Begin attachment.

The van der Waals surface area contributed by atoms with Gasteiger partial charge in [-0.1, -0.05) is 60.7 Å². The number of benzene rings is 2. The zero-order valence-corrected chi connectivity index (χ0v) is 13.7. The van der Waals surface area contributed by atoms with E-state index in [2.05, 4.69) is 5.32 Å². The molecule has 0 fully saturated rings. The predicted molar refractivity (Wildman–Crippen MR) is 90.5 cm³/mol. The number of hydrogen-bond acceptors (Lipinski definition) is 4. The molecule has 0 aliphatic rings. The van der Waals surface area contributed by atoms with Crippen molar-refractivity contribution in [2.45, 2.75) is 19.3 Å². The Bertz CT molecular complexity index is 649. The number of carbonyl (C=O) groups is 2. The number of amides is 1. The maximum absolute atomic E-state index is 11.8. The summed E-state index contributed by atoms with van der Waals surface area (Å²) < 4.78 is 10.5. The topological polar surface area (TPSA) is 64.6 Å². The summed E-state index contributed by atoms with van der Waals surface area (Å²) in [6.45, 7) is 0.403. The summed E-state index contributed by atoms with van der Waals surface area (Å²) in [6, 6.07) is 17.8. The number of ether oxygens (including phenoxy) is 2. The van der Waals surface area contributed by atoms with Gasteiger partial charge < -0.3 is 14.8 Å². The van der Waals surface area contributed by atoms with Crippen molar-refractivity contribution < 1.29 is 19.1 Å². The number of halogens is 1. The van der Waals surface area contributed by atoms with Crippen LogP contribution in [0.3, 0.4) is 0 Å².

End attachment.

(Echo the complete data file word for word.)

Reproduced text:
The van der Waals surface area contributed by atoms with Gasteiger partial charge in [-0.1, -0.05) is 60.7 Å². The number of benzene rings is 2. The zero-order valence-corrected chi connectivity index (χ0v) is 13.7. The van der Waals surface area contributed by atoms with E-state index in [2.05, 4.69) is 5.32 Å². The molecule has 0 fully saturated rings. The predicted molar refractivity (Wildman–Crippen MR) is 90.5 cm³/mol. The number of hydrogen-bond acceptors (Lipinski definition) is 4. The molecule has 0 aliphatic rings. The van der Waals surface area contributed by atoms with Crippen molar-refractivity contribution in [2.45, 2.75) is 19.3 Å². The Bertz CT molecular complexity index is 649. The number of carbonyl (C=O) groups is 2. The number of amides is 1. The maximum absolute atomic E-state index is 11.8. The summed E-state index contributed by atoms with van der Waals surface area (Å²) < 4.78 is 10.5. The topological polar surface area (TPSA) is 64.6 Å². The summed E-state index contributed by atoms with van der Waals surface area (Å²) in [6.45, 7) is 0.403. The summed E-state index contributed by atoms with van der Waals surface area (Å²) in [6, 6.07) is 17.8. The number of ether oxygens (including phenoxy) is 2. The van der Waals surface area contributed by atoms with Gasteiger partial charge < -0.3 is 14.8 Å². The van der Waals surface area contributed by atoms with Crippen molar-refractivity contribution < 1.29 is 19.1 Å². The number of halogens is 1. The van der Waals surface area contributed by atoms with Crippen LogP contribution in [0.3, 0.4) is 0 Å².